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Friday, January 23, 2015

23 January—February 1942 A.D. Battle of Rabaul

23 January—February 1942 A.D.  Battle of Rabaul

Battle of Rabaul (1942)

From Wikipedia, the free encyclopedia


Battle of Rabaul
Awm P02395.012.jpg
Late January 1942. Australian soldiers (right centre) retreating from Rabaul cross the Warangoi/Adler River in the Bainings Mountains, on the eastern side of Gazelle Peninsula. Photographer: Sgt L. I. H. (Les) Robbins.
23 January – February 1942
Japanese victory
Commanders and leaders
1,400 soldiers (New Britain)
130 soldiers (New Ireland)
5,000 soldiers (New Britain)
3,000 – 4,000 soldiers (New Ireland)
Casualties and losses
6 aircrew killed, 5 wounded[1]
28 soldiers killed in action
~1,000 captured
16 killed, 49 wounded[4][5]



The Battle of Rabaul, also known by the Japanese as Operation R, was fought on the island of New Britain in the Australian Territory of New Guinea, in January and February 1942. It was a strategically significant defeat of Allied forces by Japan in the Pacific campaign of World War II. Following the capture of the port of Rabaul, Japanese forces turned it into a major base and proceeded to land on mainland New Guinea, advancing toward Port Moresby and Australia. Hostilities on the neighbouring island of New Ireland are also usually considered to be part of the same battle. Rabaul was important because of its proximity to the Japanese territory of the Caroline Islands, site of a major Imperial Japanese Navy base on Truk.



The small Australian Army garrison in New Britain—known as Lark Force—numbered 1,400 men and was commanded by Lieutenant Colonel John Scanlan. It included just 716 frontline Australian Imperial Force (AIF) soldiers from the 2/22nd Battalion, deployed from March 1941 as fears of war with Japan increased. The force also included personnel from a local Militia unit, the New Guinea Volunteer Rifles (NGVR), a coastal defence battery, an anti-aircraft battery, an anti-tank battery and a detachment of the 2/10th Field Ambulance.[6] The 2/22nd Battalion Band—which was also included in Lark Force—is perhaps the only military unit ever to have been entirely recruited from the ranks of the Salvation Army.[7][8] A commando unit, the 130-strong 2/1st Independent Company, was detached to garrison the nearby island of New Ireland.[9]

The main tasks of the garrison were protection of Vunakanau, the main Royal Australian Air Force (RAAF) airfield near Rabaul, and the nearby flying boat anchorage in Simpson Harbour, which were important for the surveillance of Japanese movements in the region. However, the RAAF contingent, under Wing Commander John Lerew, had little offensive capability, with 10 lightly armed CAC Wirraway training aircraft and four Lockheed Hudson light bombers from No. 24 Squadron.[10]

For the Japanese, Rabaul was important because of its proximity to the Caroline Islands, which was the site of a major Imperial Japanese Navy base on Truk. The capture of New Britain offered them a deep water harbour and airfields to provide protection to Truk and also to interdict Allied lines of communication between the United States and Australia.[11] Following the capture of Guam, the South Seas Force, under Major General Tomitaro Horii, was tasked with capturing Kavieng and Rabaul,[12] as part of "Operation R".[13] A brigade group based on the 55th Division, its main combat units were the 144th Infantry Regiment, which consisted of a headquarters unit, three infantry battalions, an artillery company, signals unit, and a munitions squad, as well as a few platoons from the 55th Cavalry Regiment, a battalion from the 55th Mountain Artillery Regiment and a company from the 55th Engineer Regiment.[14] On 14 January, the force embarked at Truk as part of a naval task force, which consisted of two aircraft carriers—Kaga and Akagi—seven cruisers, 14 destroyers, and numerous smaller vessels and submarines under the command of Vice Admiral Shigeyoshi Inoue.[12]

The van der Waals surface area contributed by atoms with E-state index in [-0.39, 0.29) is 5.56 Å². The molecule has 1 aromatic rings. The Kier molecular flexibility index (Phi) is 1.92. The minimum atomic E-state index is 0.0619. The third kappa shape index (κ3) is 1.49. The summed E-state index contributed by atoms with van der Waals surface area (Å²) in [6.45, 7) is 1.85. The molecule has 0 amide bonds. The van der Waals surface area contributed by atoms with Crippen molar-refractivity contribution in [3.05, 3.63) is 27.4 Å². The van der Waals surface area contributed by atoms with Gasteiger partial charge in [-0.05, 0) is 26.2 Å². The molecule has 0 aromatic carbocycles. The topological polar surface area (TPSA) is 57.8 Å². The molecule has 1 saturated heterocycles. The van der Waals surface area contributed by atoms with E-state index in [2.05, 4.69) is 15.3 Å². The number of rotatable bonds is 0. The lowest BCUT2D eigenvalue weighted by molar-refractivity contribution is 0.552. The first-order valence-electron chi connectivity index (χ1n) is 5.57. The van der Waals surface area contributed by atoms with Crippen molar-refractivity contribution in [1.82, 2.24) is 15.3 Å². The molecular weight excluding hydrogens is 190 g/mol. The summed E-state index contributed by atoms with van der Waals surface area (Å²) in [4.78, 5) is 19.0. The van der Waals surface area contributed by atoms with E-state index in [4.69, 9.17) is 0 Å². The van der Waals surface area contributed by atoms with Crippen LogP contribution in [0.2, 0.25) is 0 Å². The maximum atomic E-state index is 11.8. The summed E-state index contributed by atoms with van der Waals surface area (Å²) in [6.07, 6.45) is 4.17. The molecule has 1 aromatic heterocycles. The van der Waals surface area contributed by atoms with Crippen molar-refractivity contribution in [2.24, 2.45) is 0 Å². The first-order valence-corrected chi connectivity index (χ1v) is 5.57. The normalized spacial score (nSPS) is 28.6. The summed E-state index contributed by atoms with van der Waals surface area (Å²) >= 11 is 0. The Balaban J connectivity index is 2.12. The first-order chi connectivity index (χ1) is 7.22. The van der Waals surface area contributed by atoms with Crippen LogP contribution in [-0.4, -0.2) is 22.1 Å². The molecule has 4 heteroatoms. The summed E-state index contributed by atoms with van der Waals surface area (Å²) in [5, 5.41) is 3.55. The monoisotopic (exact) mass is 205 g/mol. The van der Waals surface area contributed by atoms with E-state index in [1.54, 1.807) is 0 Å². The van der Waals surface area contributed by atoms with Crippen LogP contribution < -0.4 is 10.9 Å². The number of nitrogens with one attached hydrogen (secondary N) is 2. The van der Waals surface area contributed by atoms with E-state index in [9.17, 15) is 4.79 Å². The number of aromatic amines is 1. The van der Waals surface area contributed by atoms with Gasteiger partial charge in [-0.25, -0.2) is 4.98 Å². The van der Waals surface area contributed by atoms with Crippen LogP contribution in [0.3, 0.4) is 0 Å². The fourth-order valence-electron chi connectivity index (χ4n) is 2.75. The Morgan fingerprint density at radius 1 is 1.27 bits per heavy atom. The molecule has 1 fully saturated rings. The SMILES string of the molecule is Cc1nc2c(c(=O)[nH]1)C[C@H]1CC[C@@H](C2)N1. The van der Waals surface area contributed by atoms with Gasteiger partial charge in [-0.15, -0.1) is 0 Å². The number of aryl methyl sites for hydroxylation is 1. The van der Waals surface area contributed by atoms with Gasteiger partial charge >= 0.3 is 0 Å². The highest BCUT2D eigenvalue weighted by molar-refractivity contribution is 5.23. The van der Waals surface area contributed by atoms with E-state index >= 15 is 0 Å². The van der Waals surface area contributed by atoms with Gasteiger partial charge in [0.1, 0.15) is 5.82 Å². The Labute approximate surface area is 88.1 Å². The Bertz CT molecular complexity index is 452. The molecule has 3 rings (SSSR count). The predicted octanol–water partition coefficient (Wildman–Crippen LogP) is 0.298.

Starting on 4 January 1942, Rabaul came under attack by large numbers of Japanese carrier-based aircraft. After the odds facing the Australians mounted significantly, Lerew signalled RAAF HQ in Melbourne with the Latin motto "Nos Morituri Te Salutamus" ("we who are about to die salute you"),[15] the phrase uttered by gladiators in ancient Rome before entering combat.[16] On 20 January, over 100 Japanese aircraft attacked in multiple waves. Eight Wirraways attacked and in the ensuing fighting three RAAF planes were shot down, two crash-landed, and another was damaged. Six Australian aircrew were killed in action and five wounded. One of the attacking Japanese bombers was shot down by anti-aircraft fire.[17][12] As a result of the intense air attacks, Australian coastal artillery was destroyed and Australian infantry were withdrawn from Rabaul itself. The following day, an RAAF Catalina flying boat crew located the invasion fleet off Kavieng,[1] and its crew managed to send a signal before being shot down.[12]

As the Australian ground troops took up positions along the western shore of Blanche Bay where they prepared to meet the landing,[6][18] the remaining RAAF elements, consisting of two Wirraways and one Hudson, were withdrawn to Lae. Once the aircraft had departed with a number of wounded, the Australians destroyed the airfield.[19] The bombing continued around Rabaul on 22 January and early that morning a Japanese force of between 3,000 and 4,000 troops landed just off New Ireland and waded ashore in deep water filled with dangerous mudpools. The 2/1st Independent Company had been dispersed around the island and the Japanese took the main town of Kavieng without opposition; after a sharp fight around the airfield the commandos fell back towards the Sook River.[9] That night, the invasion fleet approached Rabaul and before dawn on 23 January, the South Seas Force entered Simpson Harbour and a force of around 5,000 troops, mainly from the 144th Infantry Regiment, commanded by Colonel Masao Kusunose, began to land on New Britain.[6][12]